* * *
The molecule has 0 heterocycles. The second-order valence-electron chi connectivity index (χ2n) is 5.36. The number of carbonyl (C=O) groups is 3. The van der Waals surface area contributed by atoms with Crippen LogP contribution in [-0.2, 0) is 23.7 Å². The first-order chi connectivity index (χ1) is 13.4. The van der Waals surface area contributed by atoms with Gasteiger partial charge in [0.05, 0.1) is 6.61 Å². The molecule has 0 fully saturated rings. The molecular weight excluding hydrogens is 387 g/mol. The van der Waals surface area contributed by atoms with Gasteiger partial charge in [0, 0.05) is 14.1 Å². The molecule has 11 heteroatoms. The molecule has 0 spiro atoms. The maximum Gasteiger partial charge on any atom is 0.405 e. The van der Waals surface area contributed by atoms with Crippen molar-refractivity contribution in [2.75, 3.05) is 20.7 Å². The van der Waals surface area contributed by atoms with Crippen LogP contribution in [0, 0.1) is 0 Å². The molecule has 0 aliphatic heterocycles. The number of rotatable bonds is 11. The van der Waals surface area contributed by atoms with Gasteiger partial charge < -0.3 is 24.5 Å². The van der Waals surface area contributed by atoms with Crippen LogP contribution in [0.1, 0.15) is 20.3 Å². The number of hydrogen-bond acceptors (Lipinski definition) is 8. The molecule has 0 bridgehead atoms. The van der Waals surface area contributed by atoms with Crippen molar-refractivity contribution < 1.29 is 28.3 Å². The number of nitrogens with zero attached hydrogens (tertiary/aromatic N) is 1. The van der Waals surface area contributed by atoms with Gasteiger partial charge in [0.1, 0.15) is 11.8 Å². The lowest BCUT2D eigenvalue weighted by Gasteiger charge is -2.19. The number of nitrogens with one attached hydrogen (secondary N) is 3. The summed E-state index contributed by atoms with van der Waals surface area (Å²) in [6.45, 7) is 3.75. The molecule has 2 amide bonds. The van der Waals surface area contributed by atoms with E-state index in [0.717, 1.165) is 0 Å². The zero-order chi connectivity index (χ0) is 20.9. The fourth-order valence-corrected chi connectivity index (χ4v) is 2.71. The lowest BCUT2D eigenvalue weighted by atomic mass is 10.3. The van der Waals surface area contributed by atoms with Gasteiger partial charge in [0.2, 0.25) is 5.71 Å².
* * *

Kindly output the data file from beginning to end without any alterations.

The molecule has 0 heterocycles. The second-order valence-electron chi connectivity index (χ2n) is 5.36. The number of carbonyl (C=O) groups is 3. The van der Waals surface area contributed by atoms with Crippen LogP contribution in [-0.2, 0) is 23.7 Å². The first-order chi connectivity index (χ1) is 13.4. The van der Waals surface area contributed by atoms with Gasteiger partial charge in [0.05, 0.1) is 6.61 Å². The molecule has 0 fully saturated rings. The molecular weight excluding hydrogens is 387 g/mol. The van der Waals surface area contributed by atoms with Gasteiger partial charge in [0, 0.05) is 14.1 Å². The molecule has 11 heteroatoms. The molecule has 0 spiro atoms. The maximum Gasteiger partial charge on any atom is 0.405 e. The van der Waals surface area contributed by atoms with Crippen molar-refractivity contribution in [2.75, 3.05) is 20.7 Å². The van der Waals surface area contributed by atoms with Crippen LogP contribution in [0, 0.1) is 0 Å². The molecule has 0 aliphatic heterocycles. The number of rotatable bonds is 11. The van der Waals surface area contributed by atoms with Gasteiger partial charge < -0.3 is 24.5 Å². The van der Waals surface area contributed by atoms with Crippen LogP contribution in [0.1, 0.15) is 20.3 Å². The number of hydrogen-bond acceptors (Lipinski definition) is 8. The molecule has 0 bridgehead atoms. The van der Waals surface area contributed by atoms with Crippen molar-refractivity contribution < 1.29 is 28.3 Å². The number of nitrogens with zero attached hydrogens (tertiary/aromatic N) is 1. The van der Waals surface area contributed by atoms with Gasteiger partial charge in [0.1, 0.15) is 11.8 Å². The lowest BCUT2D eigenvalue weighted by Gasteiger charge is -2.19. The number of nitrogens with one attached hydrogen (secondary N) is 3. The summed E-state index contributed by atoms with van der Waals surface area (Å²) in [6.45, 7) is 3.75. The molecule has 2 amide bonds. The van der Waals surface area contributed by atoms with E-state index in [0.717, 1.165) is 0 Å². The zero-order chi connectivity index (χ0) is 20.9. The fourth-order valence-corrected chi connectivity index (χ4v) is 2.71. The lowest BCUT2D eigenvalue weighted by atomic mass is 10.3. The van der Waals surface area contributed by atoms with Gasteiger partial charge in [0.2, 0.25) is 5.71 Å².